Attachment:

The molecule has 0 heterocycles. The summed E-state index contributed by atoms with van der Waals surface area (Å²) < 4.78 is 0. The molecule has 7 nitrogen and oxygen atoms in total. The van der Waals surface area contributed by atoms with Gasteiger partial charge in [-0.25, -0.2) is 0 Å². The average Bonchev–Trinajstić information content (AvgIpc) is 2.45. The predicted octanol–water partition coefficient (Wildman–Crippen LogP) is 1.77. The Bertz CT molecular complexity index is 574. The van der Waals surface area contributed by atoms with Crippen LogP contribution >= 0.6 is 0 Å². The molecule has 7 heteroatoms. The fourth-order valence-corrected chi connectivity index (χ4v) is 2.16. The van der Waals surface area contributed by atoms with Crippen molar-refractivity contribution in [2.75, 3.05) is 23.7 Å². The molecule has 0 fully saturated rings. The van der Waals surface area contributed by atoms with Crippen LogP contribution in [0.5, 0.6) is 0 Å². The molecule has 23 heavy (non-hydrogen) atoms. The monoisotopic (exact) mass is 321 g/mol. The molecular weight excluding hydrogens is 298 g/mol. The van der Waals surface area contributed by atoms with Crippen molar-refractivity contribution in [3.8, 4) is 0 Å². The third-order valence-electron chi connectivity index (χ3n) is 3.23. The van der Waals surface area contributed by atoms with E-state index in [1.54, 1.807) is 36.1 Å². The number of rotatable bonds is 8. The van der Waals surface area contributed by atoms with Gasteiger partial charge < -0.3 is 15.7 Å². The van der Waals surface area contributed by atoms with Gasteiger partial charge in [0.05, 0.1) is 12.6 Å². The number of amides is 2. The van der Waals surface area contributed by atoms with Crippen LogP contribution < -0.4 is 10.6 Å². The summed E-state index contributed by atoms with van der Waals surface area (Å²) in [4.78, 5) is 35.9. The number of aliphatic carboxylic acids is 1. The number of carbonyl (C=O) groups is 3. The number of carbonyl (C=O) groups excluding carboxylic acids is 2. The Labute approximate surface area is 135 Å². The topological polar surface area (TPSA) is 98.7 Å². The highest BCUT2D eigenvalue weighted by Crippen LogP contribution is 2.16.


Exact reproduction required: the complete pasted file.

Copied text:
The molecule has 0 heterocycles. The summed E-state index contributed by atoms with van der Waals surface area (Å²) < 4.78 is 0. The molecule has 7 nitrogen and oxygen atoms in total. The van der Waals surface area contributed by atoms with Gasteiger partial charge in [-0.25, -0.2) is 0 Å². The average Bonchev–Trinajstić information content (AvgIpc) is 2.45. The predicted octanol–water partition coefficient (Wildman–Crippen LogP) is 1.77. The Bertz CT molecular complexity index is 574. The van der Waals surface area contributed by atoms with Crippen LogP contribution >= 0.6 is 0 Å². The molecule has 7 heteroatoms. The fourth-order valence-corrected chi connectivity index (χ4v) is 2.16. The van der Waals surface area contributed by atoms with Crippen molar-refractivity contribution in [2.75, 3.05) is 23.7 Å². The molecule has 0 fully saturated rings. The van der Waals surface area contributed by atoms with Crippen LogP contribution in [0.5, 0.6) is 0 Å². The molecule has 23 heavy (non-hydrogen) atoms. The monoisotopic (exact) mass is 321 g/mol. The molecular weight excluding hydrogens is 298 g/mol. The van der Waals surface area contributed by atoms with Crippen molar-refractivity contribution in [3.8, 4) is 0 Å². The third-order valence-electron chi connectivity index (χ3n) is 3.23. The van der Waals surface area contributed by atoms with E-state index in [1.54, 1.807) is 36.1 Å². The number of rotatable bonds is 8. The van der Waals surface area contributed by atoms with Gasteiger partial charge < -0.3 is 15.7 Å². The van der Waals surface area contributed by atoms with Gasteiger partial charge in [0.05, 0.1) is 12.6 Å². The number of amides is 2. The van der Waals surface area contributed by atoms with Crippen LogP contribution < -0.4 is 10.6 Å². The summed E-state index contributed by atoms with van der Waals surface area (Å²) in [4.78, 5) is 35.9. The number of aliphatic carboxylic acids is 1. The number of carbonyl (C=O) groups is 3. The number of carbonyl (C=O) groups excluding carboxylic acids is 2. The Labute approximate surface area is 135 Å². The topological polar surface area (TPSA) is 98.7 Å². The highest BCUT2D eigenvalue weighted by Crippen LogP contribution is 2.16.